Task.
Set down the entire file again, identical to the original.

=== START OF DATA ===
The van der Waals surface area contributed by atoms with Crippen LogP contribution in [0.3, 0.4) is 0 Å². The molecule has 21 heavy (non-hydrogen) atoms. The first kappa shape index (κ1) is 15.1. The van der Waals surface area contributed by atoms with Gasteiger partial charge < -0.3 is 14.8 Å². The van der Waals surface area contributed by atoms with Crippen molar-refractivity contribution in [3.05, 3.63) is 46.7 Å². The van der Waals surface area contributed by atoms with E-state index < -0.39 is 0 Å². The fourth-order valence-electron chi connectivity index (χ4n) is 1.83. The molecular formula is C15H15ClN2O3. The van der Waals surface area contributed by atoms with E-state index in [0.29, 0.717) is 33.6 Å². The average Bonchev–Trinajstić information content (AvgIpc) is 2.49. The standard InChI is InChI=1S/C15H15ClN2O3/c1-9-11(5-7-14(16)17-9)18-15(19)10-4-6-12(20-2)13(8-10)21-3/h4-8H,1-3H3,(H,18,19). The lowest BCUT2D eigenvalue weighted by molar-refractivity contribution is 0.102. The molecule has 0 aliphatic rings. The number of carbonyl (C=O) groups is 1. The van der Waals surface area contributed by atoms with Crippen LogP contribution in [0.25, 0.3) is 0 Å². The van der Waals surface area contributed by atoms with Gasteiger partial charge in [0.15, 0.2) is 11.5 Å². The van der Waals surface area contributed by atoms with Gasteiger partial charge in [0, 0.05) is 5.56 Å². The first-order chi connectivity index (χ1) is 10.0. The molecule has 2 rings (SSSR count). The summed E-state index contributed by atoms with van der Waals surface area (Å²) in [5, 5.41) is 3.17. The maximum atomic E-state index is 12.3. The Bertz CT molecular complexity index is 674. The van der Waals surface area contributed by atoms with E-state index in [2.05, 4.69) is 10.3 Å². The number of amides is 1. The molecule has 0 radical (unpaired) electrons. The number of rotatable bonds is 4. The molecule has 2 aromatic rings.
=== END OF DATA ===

The van der Waals surface area contributed by atoms with Crippen LogP contribution in [0.3, 0.4) is 0 Å². The molecule has 21 heavy (non-hydrogen) atoms. The first kappa shape index (κ1) is 15.1. The van der Waals surface area contributed by atoms with Gasteiger partial charge < -0.3 is 14.8 Å². The van der Waals surface area contributed by atoms with Crippen molar-refractivity contribution in [3.05, 3.63) is 46.7 Å². The van der Waals surface area contributed by atoms with E-state index < -0.39 is 0 Å². The fourth-order valence-electron chi connectivity index (χ4n) is 1.83. The molecular formula is C15H15ClN2O3. The van der Waals surface area contributed by atoms with E-state index in [0.29, 0.717) is 33.6 Å². The average Bonchev–Trinajstić information content (AvgIpc) is 2.49. The standard InChI is InChI=1S/C15H15ClN2O3/c1-9-11(5-7-14(16)17-9)18-15(19)10-4-6-12(20-2)13(8-10)21-3/h4-8H,1-3H3,(H,18,19). The lowest BCUT2D eigenvalue weighted by molar-refractivity contribution is 0.102. The molecule has 0 aliphatic rings. The number of carbonyl (C=O) groups is 1. The van der Waals surface area contributed by atoms with Crippen LogP contribution in [0.25, 0.3) is 0 Å². The van der Waals surface area contributed by atoms with Gasteiger partial charge in [0.15, 0.2) is 11.5 Å². The van der Waals surface area contributed by atoms with Gasteiger partial charge in [0, 0.05) is 5.56 Å². The first-order chi connectivity index (χ1) is 10.0. The molecule has 2 rings (SSSR count). The summed E-state index contributed by atoms with van der Waals surface area (Å²) in [5, 5.41) is 3.17. The maximum atomic E-state index is 12.3. The Bertz CT molecular complexity index is 674. The van der Waals surface area contributed by atoms with E-state index in [2.05, 4.69) is 10.3 Å². The number of amides is 1. The molecule has 0 radical (unpaired) electrons. The number of rotatable bonds is 4. The molecule has 2 aromatic rings.